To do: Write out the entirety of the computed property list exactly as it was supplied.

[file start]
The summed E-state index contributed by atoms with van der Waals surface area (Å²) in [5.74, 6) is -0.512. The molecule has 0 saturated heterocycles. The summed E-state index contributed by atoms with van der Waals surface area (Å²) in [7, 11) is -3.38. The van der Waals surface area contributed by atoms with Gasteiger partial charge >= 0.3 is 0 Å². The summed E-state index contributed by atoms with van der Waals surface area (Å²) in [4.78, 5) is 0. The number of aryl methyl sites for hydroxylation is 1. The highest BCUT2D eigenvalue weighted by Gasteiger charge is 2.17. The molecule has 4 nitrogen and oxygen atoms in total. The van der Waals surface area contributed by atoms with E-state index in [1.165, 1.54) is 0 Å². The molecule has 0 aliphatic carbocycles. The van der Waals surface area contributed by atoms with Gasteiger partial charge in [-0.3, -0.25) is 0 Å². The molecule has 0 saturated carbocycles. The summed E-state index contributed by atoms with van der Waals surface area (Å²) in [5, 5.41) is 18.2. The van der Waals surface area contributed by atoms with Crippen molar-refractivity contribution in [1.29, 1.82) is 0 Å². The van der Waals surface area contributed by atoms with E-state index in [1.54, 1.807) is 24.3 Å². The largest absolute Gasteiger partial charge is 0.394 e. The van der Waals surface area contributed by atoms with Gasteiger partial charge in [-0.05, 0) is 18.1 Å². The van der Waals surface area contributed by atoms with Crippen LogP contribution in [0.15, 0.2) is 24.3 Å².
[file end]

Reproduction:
The summed E-state index contributed by atoms with van der Waals surface area (Å²) in [5.74, 6) is -0.512. The molecule has 0 saturated heterocycles. The summed E-state index contributed by atoms with van der Waals surface area (Å²) in [7, 11) is -3.38. The van der Waals surface area contributed by atoms with Gasteiger partial charge >= 0.3 is 0 Å². The summed E-state index contributed by atoms with van der Waals surface area (Å²) in [4.78, 5) is 0. The number of aryl methyl sites for hydroxylation is 1. The highest BCUT2D eigenvalue weighted by Gasteiger charge is 2.17. The molecule has 4 nitrogen and oxygen atoms in total. The van der Waals surface area contributed by atoms with E-state index in [1.165, 1.54) is 0 Å². The molecule has 0 aliphatic carbocycles. The van der Waals surface area contributed by atoms with Gasteiger partial charge in [-0.3, -0.25) is 0 Å². The molecule has 0 saturated carbocycles. The summed E-state index contributed by atoms with van der Waals surface area (Å²) in [5, 5.41) is 18.2. The van der Waals surface area contributed by atoms with Crippen molar-refractivity contribution in [1.29, 1.82) is 0 Å². The van der Waals surface area contributed by atoms with E-state index in [1.54, 1.807) is 24.3 Å². The largest absolute Gasteiger partial charge is 0.394 e. The van der Waals surface area contributed by atoms with Gasteiger partial charge in [-0.05, 0) is 18.1 Å². The van der Waals surface area contributed by atoms with Crippen LogP contribution in [0.15, 0.2) is 24.3 Å².